Ghosts in the machine: The invisible threat to self-driving cars

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In the realm of artificial intelligence, Professor Kevin Fu from Northeastern University has discovered a new, potential threat to the security of self-driving cars: the ability to make them “see” objects that aren’t really there, or what he dubs a “Poltergeist” attack.

This unexpected breakthrough reveals a startling aspect of cybersecurity: the capability to exploit the technologies we rely on in unforeseen ways.

Kevin Fu, a specialist in exploring and exploiting technologies, has developed an innovative type of cyberattack, which he calls the “acoustic adversarial” attack or more creatively, the “Poltergeist” attack.

This method doesn’t just obstruct or meddle with technology like many other forms of cyberattacks, instead, it creates what Fu describes as “false coherent realities,” or essentially, optical illusions for computers utilizing machine learning to make decisions.

Fu’s technique manipulates the optical image stabilization present in the cameras of many modern devices, including autonomous cars.

This stabilization technology normally helps in counteracting the shakiness and movement of the photographer to avoid blurry pictures.

By discovering the resonant frequencies of the materials in these sensors, Fu and his team were able to project matching sound waves towards the camera lenses, causing them to blur images instead.

This is where things get spooky.

This blurring allows attackers to create fake silhouettes or blur patterns which to humans might not look like anything, but to the machine-learning algorithms in autonomous vehicles, they could be misinterpreted as people, stop signs, or other objects, potentially leading to hazardous situations.

Fu’s research allowed his team to manipulate how self-driving cars and drones interpreted their surroundings. They could add, remove, or alter the way these autonomous systems perceived objects in their environment.

For instance, a self-driving car could be made to see a stop sign where there isn’t one, or conversely, not see a real object or person, potentially leading to accidents.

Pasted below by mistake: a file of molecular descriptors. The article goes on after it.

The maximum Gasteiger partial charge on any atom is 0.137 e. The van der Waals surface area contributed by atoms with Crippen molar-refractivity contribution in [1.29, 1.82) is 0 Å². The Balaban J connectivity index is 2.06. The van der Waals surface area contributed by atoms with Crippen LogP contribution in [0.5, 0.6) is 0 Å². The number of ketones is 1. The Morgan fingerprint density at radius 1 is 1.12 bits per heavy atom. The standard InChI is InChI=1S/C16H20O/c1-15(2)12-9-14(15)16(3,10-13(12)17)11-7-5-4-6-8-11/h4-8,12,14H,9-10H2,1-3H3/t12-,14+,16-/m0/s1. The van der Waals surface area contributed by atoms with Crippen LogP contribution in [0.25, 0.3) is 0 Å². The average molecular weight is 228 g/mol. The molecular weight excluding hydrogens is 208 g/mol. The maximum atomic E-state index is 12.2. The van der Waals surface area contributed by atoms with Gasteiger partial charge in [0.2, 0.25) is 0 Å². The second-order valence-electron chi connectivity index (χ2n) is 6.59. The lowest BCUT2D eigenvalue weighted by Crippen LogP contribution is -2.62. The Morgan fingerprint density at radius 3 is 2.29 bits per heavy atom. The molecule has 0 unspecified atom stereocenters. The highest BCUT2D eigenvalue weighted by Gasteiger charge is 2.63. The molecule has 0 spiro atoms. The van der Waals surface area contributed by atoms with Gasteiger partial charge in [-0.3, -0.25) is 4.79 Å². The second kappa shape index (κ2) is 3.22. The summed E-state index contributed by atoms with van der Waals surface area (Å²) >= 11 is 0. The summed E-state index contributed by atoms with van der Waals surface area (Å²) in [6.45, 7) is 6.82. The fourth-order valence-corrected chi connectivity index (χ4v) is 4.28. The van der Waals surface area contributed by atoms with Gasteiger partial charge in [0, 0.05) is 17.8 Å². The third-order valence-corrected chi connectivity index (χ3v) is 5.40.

Fu’s Poltergeist attack goes beyond just making machines see ghosts. It also raises significant questions about the dependability of machine learning and AI technologies.

Fu’s investigations show how susceptible AI can be to disruptions and false information, shedding light on why it’s crucial to scrutinize the reliability of these technologies.

In a world increasingly reliant on advanced technologies and AI, understanding and acknowledging the potential vulnerabilities in these systems is paramount.

If unchecked, the drawbacks and vulnerabilities in these technologies could undermine consumer confidence and lead to reluctance in adopting such technologies, possibly stagnating technological progress for years.

Professor Fu is hopeful that exposing these vulnerabilities will lead to more secure and reliable technological developments in the future.

He emphasizes that as exciting as these new technologies are, they need to be robust and resilient against various cybersecurity threats to gain acceptance and trust from consumers.

If technology developers overlook these potential flaws, we could face setbacks where groundbreaking technologies might remain unused due to lack of consumer confidence.

In conclusion, the exploration of such invisible and insidious threats to emerging technologies is crucial in advancing and adopting new, transformative innovations.

Fu’s “Poltergeist” attack brings to light unseen and overlooked vulnerabilities, providing an invaluable opportunity for technology developers to address these issues, ensuring the safety and reliability of future innovations in autonomous systems and artificial intelligence.

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